Twenty years ago Wenatchee The Hatchet had no fondness for or any interest in either rap or country. Now, well, while overall they don't rank as the favorite musical styles of WtH Hank Williams Sr wrote many a fantastic song. Country from people born before 1960 has proven to be pretty amenable to WtH's listening habits. "new country" is a poor substitute for old rockabilly, at least so far, which is not to say there's not some superb newer country out there.
Rap, well, not quite as many artists have stuck with WtH and for the reason that if you opt to specialize in chamber music for classical guitar that's not explicitly Spanish there's a lack of overlap in domains of exploration. Tunes are also nice to have when possible. A few tracks from Lauryn Hill and Cee-Lo Green have proven pretty memorable but it's a genre I haven't gotten around to much.
On the other hand, if we interpret and apply Galatians 3:28 and Colossians 1:19-20 with an appreciation not merely for groups of people but the kinds of music they create, then what we may have an opportunity to observe is that there is not exactly a "church" style of music but that all musics may properly appear within the life and activity of the church. Wenatchee The Hatchet wrote a guest piece for iMonk back in October 2012 touching on the subject.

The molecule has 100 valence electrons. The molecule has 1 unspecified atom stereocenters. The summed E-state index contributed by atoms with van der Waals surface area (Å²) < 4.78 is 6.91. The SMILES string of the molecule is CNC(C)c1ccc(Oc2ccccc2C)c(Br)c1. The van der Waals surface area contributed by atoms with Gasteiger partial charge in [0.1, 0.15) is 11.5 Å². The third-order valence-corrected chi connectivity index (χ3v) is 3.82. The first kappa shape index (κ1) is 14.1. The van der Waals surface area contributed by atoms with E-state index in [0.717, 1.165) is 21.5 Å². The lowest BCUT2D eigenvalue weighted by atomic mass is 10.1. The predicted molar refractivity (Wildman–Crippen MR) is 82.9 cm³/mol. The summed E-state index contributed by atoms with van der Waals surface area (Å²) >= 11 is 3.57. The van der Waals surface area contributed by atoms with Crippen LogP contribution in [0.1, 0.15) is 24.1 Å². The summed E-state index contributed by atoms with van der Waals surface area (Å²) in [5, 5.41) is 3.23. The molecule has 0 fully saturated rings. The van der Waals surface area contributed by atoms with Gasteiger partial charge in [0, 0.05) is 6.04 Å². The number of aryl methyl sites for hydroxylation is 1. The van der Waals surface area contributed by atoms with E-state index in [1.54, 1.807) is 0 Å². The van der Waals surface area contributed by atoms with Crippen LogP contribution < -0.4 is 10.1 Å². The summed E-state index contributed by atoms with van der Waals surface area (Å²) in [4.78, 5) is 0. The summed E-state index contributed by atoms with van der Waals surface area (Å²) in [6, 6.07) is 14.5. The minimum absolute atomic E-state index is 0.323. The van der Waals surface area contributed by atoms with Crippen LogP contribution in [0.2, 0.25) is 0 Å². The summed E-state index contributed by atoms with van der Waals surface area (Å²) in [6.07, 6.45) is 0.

Do we say "You are welcome to share in the fellowship of Christ with us, but your musical style is not?" This is not so much a matter of whether everybody's going to enjoy the same stuff, and there's no doubt reason to worry that as Christian pop music essays have suggested in the last thirty years that an attempt to "redeem" a musical style may often "redeem" it to the lowest common denominator.
On the other hand, it seems like a fully-orbed understanding and application of Gal 3:28 and Col 1:19-20 suggests that musical styles can be brought into the fold.
And it's not like the major/minor key system so often taken for granted by regulative principle fanboys who don't want certain styles of music showing up in church has even existed for a full two centuries in "common practice".